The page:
the immortal line, "I love you so fucking much I could shit." We helped
with some minor rewrites, but I suspect we should have left it in his
style, which couldn't have been a surprise to his sweetie. I've often
wondered what happened to that guy, and I think I've found him -
he must have penned the screenplay for The Cool Surface.
Robert Patrick plays a wannabe writer who, after the suspicious death
of his girlfriend, went off to write. He completed a novel, which,
although well written, was nothing that anyone would want to read. He
was told to write something more commercial. Fortunately, his
inspiration came from the bungalow across from his, where Teri Hatcher
seemed to be in an abusive relationship. He finally busted in and
rearranged the man's face - only to find that they were both actors
rehearsing a play.
Eventually he and Hatcher became an item, and Patrick finally wrote
his new novel based on her, and what happened between the two of them.
His novel was picked up immediately for a film, whereupon Hatcher
auditioned for, and got the lead, essentially playing herself. This
terminally upset Patrick, who seemed to feel violated by her.
Why did he feel this way?
Nobody who has written about this film seems to have any idea.
In theory, The Cool Surface is supposed to be a thriller, so the
story meanders on to the thrilling ending, but if you pay attention to
the flashback of his dead girlfriend, who took an overdose of pills but
was found with a knife in her chest, the surprise ending will not be
much of a surprise.
I was unable to find anything positive in the film, nor could I find
anyone else who had. Oh, the acting is fine, the photography is OK
(although nothing special), the set design is adequate, and Teri
Hatcher's breasts are fine. All of this, however, is nowhere near enough
to compensate for a bad story written badly.
When Scoopy reviewed this, it was rated 4.6 at IMDb,
which he felt was too high. He will be relieved to know that it has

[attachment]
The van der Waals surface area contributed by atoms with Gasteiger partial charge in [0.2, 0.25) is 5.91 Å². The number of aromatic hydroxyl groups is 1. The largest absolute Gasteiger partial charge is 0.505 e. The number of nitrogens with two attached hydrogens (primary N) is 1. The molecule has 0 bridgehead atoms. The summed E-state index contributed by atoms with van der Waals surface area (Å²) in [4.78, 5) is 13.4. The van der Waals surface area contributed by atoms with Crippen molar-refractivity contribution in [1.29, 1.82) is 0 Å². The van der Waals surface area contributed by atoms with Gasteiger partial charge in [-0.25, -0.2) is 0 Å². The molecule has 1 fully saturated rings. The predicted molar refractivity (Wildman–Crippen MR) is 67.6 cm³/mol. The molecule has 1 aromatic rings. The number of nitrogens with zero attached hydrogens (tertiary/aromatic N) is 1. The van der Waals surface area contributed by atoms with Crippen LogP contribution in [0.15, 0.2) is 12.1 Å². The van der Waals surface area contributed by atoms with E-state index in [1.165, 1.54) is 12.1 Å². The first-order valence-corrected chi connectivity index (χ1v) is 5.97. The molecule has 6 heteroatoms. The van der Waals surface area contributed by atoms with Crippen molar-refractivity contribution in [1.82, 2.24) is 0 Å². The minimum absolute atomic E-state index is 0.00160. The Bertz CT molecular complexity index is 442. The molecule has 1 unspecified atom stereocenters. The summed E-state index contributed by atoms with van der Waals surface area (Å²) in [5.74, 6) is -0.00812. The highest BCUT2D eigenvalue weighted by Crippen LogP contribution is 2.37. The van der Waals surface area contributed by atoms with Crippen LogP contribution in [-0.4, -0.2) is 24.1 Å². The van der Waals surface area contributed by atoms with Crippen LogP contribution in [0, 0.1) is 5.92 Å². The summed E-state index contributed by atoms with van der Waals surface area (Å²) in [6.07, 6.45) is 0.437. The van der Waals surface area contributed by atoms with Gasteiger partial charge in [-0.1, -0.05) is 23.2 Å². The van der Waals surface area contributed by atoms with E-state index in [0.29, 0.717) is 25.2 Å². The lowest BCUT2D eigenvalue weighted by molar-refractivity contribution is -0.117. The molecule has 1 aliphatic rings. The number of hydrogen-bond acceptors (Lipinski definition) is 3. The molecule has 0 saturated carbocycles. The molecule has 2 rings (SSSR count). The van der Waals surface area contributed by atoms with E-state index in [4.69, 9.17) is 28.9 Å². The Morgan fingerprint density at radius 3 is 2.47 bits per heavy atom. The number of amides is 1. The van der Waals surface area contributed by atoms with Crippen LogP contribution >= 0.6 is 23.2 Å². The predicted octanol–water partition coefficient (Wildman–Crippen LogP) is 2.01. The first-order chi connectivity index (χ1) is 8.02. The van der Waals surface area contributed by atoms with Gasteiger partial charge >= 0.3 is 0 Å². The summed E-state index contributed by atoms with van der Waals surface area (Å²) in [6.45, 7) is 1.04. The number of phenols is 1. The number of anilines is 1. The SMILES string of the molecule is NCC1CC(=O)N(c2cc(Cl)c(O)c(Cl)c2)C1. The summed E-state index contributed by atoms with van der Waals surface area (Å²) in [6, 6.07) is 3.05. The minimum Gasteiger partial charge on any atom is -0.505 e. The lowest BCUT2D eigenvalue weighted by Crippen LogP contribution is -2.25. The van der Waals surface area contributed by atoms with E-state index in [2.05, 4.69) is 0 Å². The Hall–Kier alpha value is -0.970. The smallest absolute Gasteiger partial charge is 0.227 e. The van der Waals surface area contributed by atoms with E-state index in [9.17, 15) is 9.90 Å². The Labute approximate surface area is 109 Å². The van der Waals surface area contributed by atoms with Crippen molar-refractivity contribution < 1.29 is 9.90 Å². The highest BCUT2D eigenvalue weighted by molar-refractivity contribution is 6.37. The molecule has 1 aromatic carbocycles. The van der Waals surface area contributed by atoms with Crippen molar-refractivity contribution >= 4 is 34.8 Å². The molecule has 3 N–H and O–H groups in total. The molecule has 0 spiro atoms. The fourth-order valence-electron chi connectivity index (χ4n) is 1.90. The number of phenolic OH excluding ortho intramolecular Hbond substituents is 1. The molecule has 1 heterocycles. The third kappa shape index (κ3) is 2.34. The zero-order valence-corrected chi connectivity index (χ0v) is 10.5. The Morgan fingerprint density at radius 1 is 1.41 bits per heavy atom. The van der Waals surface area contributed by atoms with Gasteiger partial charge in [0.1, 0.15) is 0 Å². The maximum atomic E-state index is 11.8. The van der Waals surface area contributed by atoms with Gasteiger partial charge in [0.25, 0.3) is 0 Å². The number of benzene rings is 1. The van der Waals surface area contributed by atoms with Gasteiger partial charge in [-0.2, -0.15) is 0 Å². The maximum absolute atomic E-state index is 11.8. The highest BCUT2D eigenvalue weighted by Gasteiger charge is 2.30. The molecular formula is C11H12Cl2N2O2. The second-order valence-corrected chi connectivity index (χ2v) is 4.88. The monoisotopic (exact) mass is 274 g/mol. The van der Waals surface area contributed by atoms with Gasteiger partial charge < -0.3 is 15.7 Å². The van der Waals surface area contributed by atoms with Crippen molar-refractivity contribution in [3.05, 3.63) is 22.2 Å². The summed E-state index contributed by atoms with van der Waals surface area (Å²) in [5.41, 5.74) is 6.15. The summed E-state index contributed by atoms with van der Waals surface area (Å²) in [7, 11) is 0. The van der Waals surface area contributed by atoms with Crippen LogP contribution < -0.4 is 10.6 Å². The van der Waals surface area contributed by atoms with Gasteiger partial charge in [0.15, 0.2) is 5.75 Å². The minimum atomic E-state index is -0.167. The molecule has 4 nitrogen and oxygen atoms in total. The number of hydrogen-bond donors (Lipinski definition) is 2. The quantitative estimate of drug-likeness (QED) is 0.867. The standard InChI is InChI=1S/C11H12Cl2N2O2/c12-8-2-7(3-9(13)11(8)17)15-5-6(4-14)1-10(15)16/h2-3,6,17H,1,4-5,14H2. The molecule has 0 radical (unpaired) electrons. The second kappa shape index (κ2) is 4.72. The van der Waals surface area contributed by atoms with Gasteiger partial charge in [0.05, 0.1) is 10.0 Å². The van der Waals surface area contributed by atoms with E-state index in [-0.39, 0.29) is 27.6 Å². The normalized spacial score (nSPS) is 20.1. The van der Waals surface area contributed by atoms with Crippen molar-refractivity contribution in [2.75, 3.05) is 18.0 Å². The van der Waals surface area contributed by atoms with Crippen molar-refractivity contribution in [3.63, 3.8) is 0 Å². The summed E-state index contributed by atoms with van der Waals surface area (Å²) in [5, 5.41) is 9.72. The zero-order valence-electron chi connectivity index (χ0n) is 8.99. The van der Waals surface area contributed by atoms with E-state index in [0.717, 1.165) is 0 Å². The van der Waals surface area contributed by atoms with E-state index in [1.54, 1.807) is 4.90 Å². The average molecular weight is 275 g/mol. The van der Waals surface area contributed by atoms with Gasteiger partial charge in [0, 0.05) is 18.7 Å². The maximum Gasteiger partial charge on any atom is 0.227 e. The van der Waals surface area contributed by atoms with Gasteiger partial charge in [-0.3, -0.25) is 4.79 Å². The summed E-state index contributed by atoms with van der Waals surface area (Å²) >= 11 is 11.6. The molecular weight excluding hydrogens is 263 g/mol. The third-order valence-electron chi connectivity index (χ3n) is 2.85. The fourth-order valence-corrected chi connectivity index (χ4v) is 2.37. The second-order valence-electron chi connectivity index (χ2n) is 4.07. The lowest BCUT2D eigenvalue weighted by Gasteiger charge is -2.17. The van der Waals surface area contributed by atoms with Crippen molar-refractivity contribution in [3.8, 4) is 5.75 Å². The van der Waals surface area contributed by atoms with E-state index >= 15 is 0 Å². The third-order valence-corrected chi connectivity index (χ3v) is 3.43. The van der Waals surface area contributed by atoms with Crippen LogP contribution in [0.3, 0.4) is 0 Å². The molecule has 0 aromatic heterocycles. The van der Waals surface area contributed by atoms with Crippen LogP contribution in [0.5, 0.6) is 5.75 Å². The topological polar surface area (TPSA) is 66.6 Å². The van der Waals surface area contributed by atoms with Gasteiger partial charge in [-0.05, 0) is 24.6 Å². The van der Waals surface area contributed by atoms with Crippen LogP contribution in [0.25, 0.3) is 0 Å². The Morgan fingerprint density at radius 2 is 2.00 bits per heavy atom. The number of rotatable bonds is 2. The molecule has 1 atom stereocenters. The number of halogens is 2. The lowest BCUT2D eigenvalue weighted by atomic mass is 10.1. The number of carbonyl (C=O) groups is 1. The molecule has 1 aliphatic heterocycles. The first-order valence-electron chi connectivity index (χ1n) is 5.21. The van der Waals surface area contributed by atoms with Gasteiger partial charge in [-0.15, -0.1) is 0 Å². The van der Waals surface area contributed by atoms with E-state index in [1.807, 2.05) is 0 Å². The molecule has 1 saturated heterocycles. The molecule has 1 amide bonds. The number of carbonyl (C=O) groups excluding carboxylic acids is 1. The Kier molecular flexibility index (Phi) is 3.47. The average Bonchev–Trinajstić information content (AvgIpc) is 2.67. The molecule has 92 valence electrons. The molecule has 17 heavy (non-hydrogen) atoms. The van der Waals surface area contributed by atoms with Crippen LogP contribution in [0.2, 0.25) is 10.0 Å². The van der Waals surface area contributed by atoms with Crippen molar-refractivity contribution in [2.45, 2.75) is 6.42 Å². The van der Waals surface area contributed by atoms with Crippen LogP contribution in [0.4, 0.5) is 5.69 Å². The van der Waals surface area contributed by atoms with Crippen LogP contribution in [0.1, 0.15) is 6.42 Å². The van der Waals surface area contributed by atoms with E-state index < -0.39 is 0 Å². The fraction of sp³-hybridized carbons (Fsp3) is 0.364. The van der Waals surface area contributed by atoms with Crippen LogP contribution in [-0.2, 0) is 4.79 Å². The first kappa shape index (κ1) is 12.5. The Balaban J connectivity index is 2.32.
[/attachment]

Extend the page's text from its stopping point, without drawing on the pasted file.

dropped to 3.8. Scoopy generously awarded a D based on the first act,
which did feature A-list breasts, and made sense, at least compared to
the rest of the film. I was completely turned off to the film by
stilted dialogue in the first few moments, and see it is a low D- or
Teri Hatcher shows
breasts in two of the several sex scenes. In the other sex scenes, she
remains fully dressed, or covered by arms.
Dann reports on Sexo con Amor:
ever watched a comedy with sub-titles, you know that it's difficult to
really appreciate the humor when you have to read the dialog rather than
hear it. Some things are funny when spoken, but not when read. This 2003
comedy from Chile manages to stay funny even for those of us who don't
The film follows the lives of several
couples and people whose common thread is a school that their pre-teen
children attend. The teacher, who has a painter boyfriend, but is also
involved with one of her pupil's father, calls a meeting to get input from
the parents on a sex education course that the school is planning. As you
might image, the questions include sex vs. love, sex without marriage, and
a host of other issues that everyone around the world face.
The interactions and complications of
people just being people lead to some funny situations, and bring out both
the frailties, and the strengths, of the human spirit.
Very well done, funny without being
slapstick, and worth a watch, even if it wasn't full of nudity, which in
fact it is.
Javiera Diaz de Valdes
No theme, except all the gals are beautiful and a few of them are nekkid.
in Twisted Sisters.
I don't really remember
Rhonda Selesnow, but Mr Skin has her entire nude
career for us. Here she is in American Drive-In
Selesnow again, this time in
Shadows Run Black. Jeez, not only have I forgotten Rhonda, but I'm having a
hard time recalling these movies at all.